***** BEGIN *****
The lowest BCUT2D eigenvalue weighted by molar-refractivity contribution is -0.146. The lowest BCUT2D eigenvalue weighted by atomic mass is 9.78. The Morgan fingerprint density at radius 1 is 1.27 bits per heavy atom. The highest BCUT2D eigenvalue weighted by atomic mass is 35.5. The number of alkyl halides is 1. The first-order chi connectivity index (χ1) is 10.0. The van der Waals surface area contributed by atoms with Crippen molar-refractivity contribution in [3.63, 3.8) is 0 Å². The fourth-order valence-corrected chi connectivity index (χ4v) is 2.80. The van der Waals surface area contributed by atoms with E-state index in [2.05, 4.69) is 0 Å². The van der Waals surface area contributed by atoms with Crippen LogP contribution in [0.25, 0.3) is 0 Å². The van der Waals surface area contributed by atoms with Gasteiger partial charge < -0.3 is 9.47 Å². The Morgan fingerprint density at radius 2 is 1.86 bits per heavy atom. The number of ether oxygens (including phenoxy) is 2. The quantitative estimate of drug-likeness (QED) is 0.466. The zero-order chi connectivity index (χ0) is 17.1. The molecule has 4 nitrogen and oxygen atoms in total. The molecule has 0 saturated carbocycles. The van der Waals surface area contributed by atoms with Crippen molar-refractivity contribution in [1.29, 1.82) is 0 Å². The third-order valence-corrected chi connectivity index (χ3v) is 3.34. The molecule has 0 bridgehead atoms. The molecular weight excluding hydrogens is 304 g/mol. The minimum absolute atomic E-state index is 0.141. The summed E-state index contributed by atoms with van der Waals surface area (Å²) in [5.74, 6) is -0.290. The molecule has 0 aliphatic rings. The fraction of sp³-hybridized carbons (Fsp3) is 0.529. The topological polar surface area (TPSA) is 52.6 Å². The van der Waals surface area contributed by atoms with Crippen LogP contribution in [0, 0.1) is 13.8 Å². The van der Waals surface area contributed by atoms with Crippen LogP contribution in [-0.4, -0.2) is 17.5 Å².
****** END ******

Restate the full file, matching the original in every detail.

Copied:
The lowest BCUT2D eigenvalue weighted by molar-refractivity contribution is -0.146. The lowest BCUT2D eigenvalue weighted by atomic mass is 9.78. The Morgan fingerprint density at radius 1 is 1.27 bits per heavy atom. The highest BCUT2D eigenvalue weighted by atomic mass is 35.5. The number of alkyl halides is 1. The first-order chi connectivity index (χ1) is 10.0. The van der Waals surface area contributed by atoms with Crippen molar-refractivity contribution in [3.63, 3.8) is 0 Å². The fourth-order valence-corrected chi connectivity index (χ4v) is 2.80. The van der Waals surface area contributed by atoms with E-state index in [2.05, 4.69) is 0 Å². The van der Waals surface area contributed by atoms with Crippen LogP contribution in [0.25, 0.3) is 0 Å². The van der Waals surface area contributed by atoms with Gasteiger partial charge < -0.3 is 9.47 Å². The Morgan fingerprint density at radius 2 is 1.86 bits per heavy atom. The number of ether oxygens (including phenoxy) is 2. The quantitative estimate of drug-likeness (QED) is 0.466. The zero-order chi connectivity index (χ0) is 17.1. The molecule has 4 nitrogen and oxygen atoms in total. The molecule has 0 saturated carbocycles. The van der Waals surface area contributed by atoms with Crippen molar-refractivity contribution in [1.29, 1.82) is 0 Å². The third-order valence-corrected chi connectivity index (χ3v) is 3.34. The molecule has 0 bridgehead atoms. The molecular weight excluding hydrogens is 304 g/mol. The minimum absolute atomic E-state index is 0.141. The summed E-state index contributed by atoms with van der Waals surface area (Å²) in [5.74, 6) is -0.290. The molecule has 0 aliphatic rings. The fraction of sp³-hybridized carbons (Fsp3) is 0.529. The topological polar surface area (TPSA) is 52.6 Å². The van der Waals surface area contributed by atoms with Crippen LogP contribution in [0, 0.1) is 13.8 Å². The van der Waals surface area contributed by atoms with Crippen LogP contribution in [-0.4, -0.2) is 17.5 Å².